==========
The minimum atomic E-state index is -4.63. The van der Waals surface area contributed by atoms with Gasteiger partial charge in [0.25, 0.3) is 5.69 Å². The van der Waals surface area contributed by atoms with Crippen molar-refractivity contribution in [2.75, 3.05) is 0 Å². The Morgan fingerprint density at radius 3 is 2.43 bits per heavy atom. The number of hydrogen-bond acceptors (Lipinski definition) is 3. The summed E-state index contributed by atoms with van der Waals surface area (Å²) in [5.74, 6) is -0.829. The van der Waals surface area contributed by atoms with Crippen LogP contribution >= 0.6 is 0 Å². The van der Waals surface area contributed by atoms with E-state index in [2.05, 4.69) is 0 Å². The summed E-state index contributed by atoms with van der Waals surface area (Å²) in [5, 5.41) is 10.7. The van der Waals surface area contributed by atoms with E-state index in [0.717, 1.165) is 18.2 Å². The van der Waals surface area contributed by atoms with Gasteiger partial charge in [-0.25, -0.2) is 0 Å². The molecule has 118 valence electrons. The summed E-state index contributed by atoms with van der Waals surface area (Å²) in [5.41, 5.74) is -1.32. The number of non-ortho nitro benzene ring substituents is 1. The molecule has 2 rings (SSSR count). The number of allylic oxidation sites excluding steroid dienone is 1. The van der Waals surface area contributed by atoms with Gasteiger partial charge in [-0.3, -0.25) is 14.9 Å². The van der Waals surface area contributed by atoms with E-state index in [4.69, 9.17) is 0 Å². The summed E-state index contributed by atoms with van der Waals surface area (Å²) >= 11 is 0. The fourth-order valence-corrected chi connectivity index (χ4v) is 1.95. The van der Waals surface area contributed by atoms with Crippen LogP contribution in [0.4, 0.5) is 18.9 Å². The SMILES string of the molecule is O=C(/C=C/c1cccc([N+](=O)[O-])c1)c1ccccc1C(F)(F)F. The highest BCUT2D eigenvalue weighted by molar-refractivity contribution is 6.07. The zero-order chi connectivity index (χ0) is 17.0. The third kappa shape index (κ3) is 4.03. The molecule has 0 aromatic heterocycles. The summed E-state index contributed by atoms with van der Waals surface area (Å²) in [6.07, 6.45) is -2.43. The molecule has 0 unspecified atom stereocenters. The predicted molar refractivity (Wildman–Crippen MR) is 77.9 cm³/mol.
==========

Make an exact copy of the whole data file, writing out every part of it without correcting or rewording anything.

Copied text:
The minimum atomic E-state index is -4.63. The van der Waals surface area contributed by atoms with Gasteiger partial charge in [0.25, 0.3) is 5.69 Å². The van der Waals surface area contributed by atoms with Crippen molar-refractivity contribution in [2.75, 3.05) is 0 Å². The Morgan fingerprint density at radius 3 is 2.43 bits per heavy atom. The number of hydrogen-bond acceptors (Lipinski definition) is 3. The summed E-state index contributed by atoms with van der Waals surface area (Å²) in [5.74, 6) is -0.829. The van der Waals surface area contributed by atoms with Crippen LogP contribution >= 0.6 is 0 Å². The van der Waals surface area contributed by atoms with E-state index in [2.05, 4.69) is 0 Å². The summed E-state index contributed by atoms with van der Waals surface area (Å²) in [5, 5.41) is 10.7. The van der Waals surface area contributed by atoms with E-state index in [0.717, 1.165) is 18.2 Å². The van der Waals surface area contributed by atoms with Gasteiger partial charge in [-0.25, -0.2) is 0 Å². The molecule has 118 valence electrons. The summed E-state index contributed by atoms with van der Waals surface area (Å²) in [5.41, 5.74) is -1.32. The number of non-ortho nitro benzene ring substituents is 1. The molecule has 2 rings (SSSR count). The number of allylic oxidation sites excluding steroid dienone is 1. The van der Waals surface area contributed by atoms with Gasteiger partial charge in [-0.3, -0.25) is 14.9 Å². The van der Waals surface area contributed by atoms with E-state index in [4.69, 9.17) is 0 Å². The summed E-state index contributed by atoms with van der Waals surface area (Å²) >= 11 is 0. The fourth-order valence-corrected chi connectivity index (χ4v) is 1.95. The van der Waals surface area contributed by atoms with Crippen LogP contribution in [0.4, 0.5) is 18.9 Å². The SMILES string of the molecule is O=C(/C=C/c1cccc([N+](=O)[O-])c1)c1ccccc1C(F)(F)F. The highest BCUT2D eigenvalue weighted by molar-refractivity contribution is 6.07. The zero-order chi connectivity index (χ0) is 17.0. The third kappa shape index (κ3) is 4.03. The molecule has 0 aromatic heterocycles. The summed E-state index contributed by atoms with van der Waals surface area (Å²) in [6.07, 6.45) is -2.43. The molecule has 0 unspecified atom stereocenters. The predicted molar refractivity (Wildman–Crippen MR) is 77.9 cm³/mol.